Homan Lab Zurich

Mental health research

Repost: Beyond spaghetti code



These are a few notes on reproducibility. Based on a talk that I gave in a Research Seminar at Zucker Hillside Hospital in 2018 (the slides are here), I argue that we need to make our work reproducible to make it replicable. That is, reproducible for ourselves. Although replicability and reproducibility should be distinguished, the former depends on the latter. I identify three principles of making research reproducible: 1. Separating data from analysis; 2. using version control; 3. using code to analyze data. These three principles not only allow us to make our work reproducible; they also enable us to readily share our data and workflows with others. I introduce a working environment that is based on the editor emacs together with the outlining tool org-mode, the version control system git, and the statistical software R1, all of which have a strong and supportive online community and are widely used by computer scientists and researchers across the world. They are ideal tools to make research reproducible.

Reproducing and replicating

To understand this difference, the following table by Kirstie Whitaker (see her excellent slides here) is very useful:


Thus, work is reproducible when identical code on identical data give identical results. Achieving this takes some effort; it's not reproducible if it only runs on your laptop. That said, there are a few steps that can be integrated into regular work flows that will make it at least more likely that our work is reproducible on other machines as well.

Separating data from code

Indeed, I'd argue that not having reproducible work flows is the main reason we often fail at reproducing our own work. We use innocent intuition when organizing data, code, and manuscripts, which may result in excel sheets such as this


where we see some data, quite colorful, together with a dynamite plot and with what appears to be a t-test. So speaking of separating data from code -- was this done here?


The truth is that we are faced with an unhealthy brew of uncleaned data, hidden code, and p-hacked results. The versatility of spreadsheets is cool but it comes at a price, a price that we usually pay a few weeks after compiling such a spreadsheet.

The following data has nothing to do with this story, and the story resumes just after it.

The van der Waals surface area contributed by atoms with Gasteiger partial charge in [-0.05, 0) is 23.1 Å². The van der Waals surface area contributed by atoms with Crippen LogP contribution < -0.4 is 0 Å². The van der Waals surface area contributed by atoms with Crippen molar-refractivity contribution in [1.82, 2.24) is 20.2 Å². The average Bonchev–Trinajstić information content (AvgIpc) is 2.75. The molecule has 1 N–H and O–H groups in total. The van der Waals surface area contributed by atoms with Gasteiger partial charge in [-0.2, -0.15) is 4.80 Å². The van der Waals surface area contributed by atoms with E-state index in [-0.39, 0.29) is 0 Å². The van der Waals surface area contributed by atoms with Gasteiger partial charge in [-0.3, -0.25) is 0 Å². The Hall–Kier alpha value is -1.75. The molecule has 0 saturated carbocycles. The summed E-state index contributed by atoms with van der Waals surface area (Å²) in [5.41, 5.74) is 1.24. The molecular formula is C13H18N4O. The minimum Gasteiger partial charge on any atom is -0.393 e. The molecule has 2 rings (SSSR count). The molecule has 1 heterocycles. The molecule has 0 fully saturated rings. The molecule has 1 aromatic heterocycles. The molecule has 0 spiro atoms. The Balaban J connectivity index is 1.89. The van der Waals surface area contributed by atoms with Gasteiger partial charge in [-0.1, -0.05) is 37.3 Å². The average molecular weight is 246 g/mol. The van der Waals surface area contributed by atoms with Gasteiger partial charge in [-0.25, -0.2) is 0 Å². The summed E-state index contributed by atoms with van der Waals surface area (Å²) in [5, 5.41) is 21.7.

An essential step is thus to strictly separate data from code. This means that once the final data set is compiled (after data cleaning which also wasn't done in the above example) the database is locked, i.e., read-only. Any analysis reads from but never writes to this database. This might seem obvious but I've seen this ignored way too often to be confident it is as obvious as it should be.

Using version control

What is version control and why should I use it? For me, this boils down to the quesiton: what is git and why should I use it? Git is a free version control system originally developed to enable to collectively work on the open source operating system Linux. It is in principle a system for source code management, tracking every file in a project and any change therein. It is relatively easy to use but has one downside: it works best with plain text files.


That being said, much of my research work involves writing text, be it code or manuscripts; I even write my presentations and posters in plain text. In a future blog post, I aim to show how scientific manuscripts can ideed be written entirely in plain text, using tools such as emacs or Rstudio. Be that as it may, for computer code, there is really no other option than writing it in plain text. Using a graphical user interfaces (GUIs) such as SPSS or JASP may be appealing to get started but it does have a crucial downside: the workflow is lost after closing the program. What this means is that it will quickly become very difficult to remember the all the steps taken to complete a specific analysis. In other words, it will be difficult to reproduce what we did. Fortunately, the solution is simple: writing computer code to analyze data.

Using code to analyze data

Twitter is full of tweets that celebrate the first successes in writing code. They are all encouraging, and indeed, there is no magic in writing code; once you get started, it's surprisingly simple.


Of course, it is also surprisingly simple to write bad code, sometimes referred to as spaghetti code (not to speak of ravioli code or lasagna code); my early work is full of it (twitter is also famous for examples of people admitting embarrassement about their code, and I'm no exception). Spaghetti code stands for poorly written, hard to maintain computer code; or in other words, computer code that does not make research reproducible. How to avoid it? Here are three rules:

  1. Let your variable names speak for themselves
  2. Comment your code generously
  3. Never write a line of code twice